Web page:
As a society, we have a complicated relationship with alcohol. On one hand, drinking it is an accepted social ritual, and it’s easily and legally available for purchase nearly anywhere. On the other hand, it is a highly addictive drug that can ravage the body with long term abuse. Most people can drink in moderation and not see their health suffer from the occasional drink. Unfortunately, others succumb to alcoholism and let it become a dominating part of their everyday life. This can lead to fractured relationships, financial ruin, loss of freedom, automobile accidents, and even death. It’s important to understand the harmful effects alcohol has on the mind and body of chronic users. This may help lead them to seek help and overcome their addiction.
Moderate social drinkers tout the “buzz” alcohol gives them to help them loosen up. Chronic drinkers take this to the extreme by overindulging, leading to substantial degrees of mental impairment. On a short-term basis, they may find it difficult to speak properly, and reaction time may be slowed. This is why drunk driving is so dangerous. Over the years and decades, however, alcoholics kill a large number of brain cells, and this can lead to dementia from alcohol abuse.
While not as serious as brain damage, dehydration makes it difficult for your body to function properly. Alcohol is a diuretic, meaning it increases your need to urinate. If you do not replenish with water before, during, and after drinking, it will dry you out, making you feel sluggish, possibly causing a sore throat and dry mouth, and feelings of nausea. This is the chief cause of hangovers when people wake up after a night of heavy drinking. In extreme cases, dehydration can cause hospitalization.
In addition to stimulating urine, alcohol puts a great deal of pressure on your kidneys and liver to process it. Over time, binge drinking can severely damage these organs which can lead to serious and even life-threatening conditions such as hepatitis and cirrhosis. In addition, the sugar content of alcohol can also result in diabetes. In short, alcohol abuse makes your renal system work overtime, and the results can be devastating.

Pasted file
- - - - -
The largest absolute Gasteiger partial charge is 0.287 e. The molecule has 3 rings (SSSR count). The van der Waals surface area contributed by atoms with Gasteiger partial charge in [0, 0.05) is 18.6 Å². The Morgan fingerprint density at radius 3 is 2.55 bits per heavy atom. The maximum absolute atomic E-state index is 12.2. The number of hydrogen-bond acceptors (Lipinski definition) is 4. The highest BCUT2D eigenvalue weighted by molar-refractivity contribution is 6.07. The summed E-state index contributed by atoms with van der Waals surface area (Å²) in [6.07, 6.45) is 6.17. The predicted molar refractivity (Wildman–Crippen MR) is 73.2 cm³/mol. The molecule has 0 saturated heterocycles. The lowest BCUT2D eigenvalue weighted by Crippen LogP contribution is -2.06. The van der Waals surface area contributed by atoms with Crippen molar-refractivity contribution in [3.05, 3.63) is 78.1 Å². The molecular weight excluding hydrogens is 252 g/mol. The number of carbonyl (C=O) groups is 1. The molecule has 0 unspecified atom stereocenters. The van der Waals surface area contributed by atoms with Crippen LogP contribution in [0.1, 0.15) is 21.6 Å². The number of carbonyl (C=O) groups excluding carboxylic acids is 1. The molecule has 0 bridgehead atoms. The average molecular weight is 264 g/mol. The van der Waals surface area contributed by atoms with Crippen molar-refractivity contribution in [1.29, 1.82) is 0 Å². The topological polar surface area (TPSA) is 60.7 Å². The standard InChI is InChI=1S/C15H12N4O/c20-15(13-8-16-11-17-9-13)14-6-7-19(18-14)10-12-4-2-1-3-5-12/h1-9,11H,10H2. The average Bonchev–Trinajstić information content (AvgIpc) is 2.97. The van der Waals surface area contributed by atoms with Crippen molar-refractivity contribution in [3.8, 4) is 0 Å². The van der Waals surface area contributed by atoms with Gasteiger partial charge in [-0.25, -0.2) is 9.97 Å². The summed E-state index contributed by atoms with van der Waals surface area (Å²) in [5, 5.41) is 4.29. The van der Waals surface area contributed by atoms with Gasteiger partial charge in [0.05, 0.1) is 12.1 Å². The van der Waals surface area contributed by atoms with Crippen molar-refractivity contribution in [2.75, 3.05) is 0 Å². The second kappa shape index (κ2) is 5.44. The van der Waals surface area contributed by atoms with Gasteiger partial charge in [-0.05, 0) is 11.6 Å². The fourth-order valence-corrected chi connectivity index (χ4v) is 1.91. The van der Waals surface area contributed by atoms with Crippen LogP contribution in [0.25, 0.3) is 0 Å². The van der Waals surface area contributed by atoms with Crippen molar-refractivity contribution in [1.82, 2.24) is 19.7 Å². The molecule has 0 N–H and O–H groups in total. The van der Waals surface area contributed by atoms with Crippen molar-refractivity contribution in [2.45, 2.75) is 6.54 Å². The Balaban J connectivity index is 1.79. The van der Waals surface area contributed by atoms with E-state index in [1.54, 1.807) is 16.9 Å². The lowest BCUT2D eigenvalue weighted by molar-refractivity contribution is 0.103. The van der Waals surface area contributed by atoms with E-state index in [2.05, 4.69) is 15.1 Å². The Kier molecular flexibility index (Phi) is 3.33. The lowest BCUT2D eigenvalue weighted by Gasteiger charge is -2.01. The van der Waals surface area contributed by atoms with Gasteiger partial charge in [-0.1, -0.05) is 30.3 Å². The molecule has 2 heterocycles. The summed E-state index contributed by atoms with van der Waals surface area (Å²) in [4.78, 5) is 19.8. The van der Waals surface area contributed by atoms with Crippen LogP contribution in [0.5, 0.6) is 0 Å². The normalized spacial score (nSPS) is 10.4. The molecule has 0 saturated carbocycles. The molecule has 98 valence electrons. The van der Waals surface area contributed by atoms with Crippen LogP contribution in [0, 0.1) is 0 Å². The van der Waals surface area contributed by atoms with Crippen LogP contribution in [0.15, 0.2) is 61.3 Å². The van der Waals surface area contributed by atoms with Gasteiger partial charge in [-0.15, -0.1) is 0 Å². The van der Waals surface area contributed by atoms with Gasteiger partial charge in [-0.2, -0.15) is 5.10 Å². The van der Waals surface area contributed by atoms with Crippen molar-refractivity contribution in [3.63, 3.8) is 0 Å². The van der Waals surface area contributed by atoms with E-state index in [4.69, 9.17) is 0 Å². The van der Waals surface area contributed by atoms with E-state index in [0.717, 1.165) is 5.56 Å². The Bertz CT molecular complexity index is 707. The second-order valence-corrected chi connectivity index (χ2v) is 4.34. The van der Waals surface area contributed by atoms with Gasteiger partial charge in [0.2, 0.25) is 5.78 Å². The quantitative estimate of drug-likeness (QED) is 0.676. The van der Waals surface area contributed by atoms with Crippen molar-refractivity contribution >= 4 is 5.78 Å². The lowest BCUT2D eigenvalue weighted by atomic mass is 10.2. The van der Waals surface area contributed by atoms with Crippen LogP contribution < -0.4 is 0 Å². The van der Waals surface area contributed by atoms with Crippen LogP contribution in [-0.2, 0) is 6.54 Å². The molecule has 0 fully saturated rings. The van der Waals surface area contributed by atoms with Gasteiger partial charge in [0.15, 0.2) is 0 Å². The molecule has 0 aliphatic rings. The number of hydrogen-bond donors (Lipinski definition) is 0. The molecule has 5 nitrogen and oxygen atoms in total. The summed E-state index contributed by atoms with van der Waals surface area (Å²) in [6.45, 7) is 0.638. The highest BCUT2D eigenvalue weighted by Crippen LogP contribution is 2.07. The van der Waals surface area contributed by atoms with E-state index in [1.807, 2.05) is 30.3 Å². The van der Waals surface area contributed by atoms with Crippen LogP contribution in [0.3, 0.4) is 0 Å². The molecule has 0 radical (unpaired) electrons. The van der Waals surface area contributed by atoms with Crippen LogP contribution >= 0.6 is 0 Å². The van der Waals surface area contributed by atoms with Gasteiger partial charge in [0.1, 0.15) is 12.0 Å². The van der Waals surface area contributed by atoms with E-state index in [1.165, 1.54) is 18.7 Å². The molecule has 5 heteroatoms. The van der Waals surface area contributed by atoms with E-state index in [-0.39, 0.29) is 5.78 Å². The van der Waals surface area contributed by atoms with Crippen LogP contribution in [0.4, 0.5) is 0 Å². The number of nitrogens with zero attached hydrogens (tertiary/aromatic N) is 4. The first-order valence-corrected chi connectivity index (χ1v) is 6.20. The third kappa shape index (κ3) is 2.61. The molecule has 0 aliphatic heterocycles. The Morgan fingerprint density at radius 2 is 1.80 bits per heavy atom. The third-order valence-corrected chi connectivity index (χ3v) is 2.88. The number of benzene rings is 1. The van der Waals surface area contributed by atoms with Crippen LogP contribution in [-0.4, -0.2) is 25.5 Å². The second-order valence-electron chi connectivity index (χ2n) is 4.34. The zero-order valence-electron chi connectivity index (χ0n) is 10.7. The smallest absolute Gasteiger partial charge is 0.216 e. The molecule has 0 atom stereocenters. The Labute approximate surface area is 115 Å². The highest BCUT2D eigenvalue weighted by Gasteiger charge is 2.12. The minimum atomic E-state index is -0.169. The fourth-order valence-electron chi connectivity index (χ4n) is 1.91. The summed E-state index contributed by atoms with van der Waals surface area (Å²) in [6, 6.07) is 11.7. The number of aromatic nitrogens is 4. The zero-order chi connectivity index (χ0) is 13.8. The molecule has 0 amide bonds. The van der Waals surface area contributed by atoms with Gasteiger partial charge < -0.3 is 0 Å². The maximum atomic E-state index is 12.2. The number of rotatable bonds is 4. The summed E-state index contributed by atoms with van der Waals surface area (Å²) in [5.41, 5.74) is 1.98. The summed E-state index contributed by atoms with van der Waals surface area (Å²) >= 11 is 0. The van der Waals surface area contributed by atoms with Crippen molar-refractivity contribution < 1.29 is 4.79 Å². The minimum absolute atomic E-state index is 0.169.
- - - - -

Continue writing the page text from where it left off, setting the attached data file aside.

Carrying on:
As you can see, prolonged overuse of alcohol takes a toll on your body. While your systems take longer to recover and regain function, a side effect is that your body’s natural ability to fight off germs and disease is compromised. Having a weakened immune system leaves alcoholics more susceptible to common illnesses like colds and stomach flu, as well as much more serious conditions, notably, many kinds of cancer.
Finally, alcohol constricts the blood vessels, which may lead to high blood pressure, increasing risks of heart disease, heart attacks, or strokes. Over-use of alcohol can also cause a person to become obese, which also puts a strain on the heart and leads to a higher risk of these conditions.
Most people won’t have to worry about these issues because they have a healthy relationship with alcohol. If you do abuse it, understand that these are some of the risks, and consider cutting back or seeking treatment to quit altogether.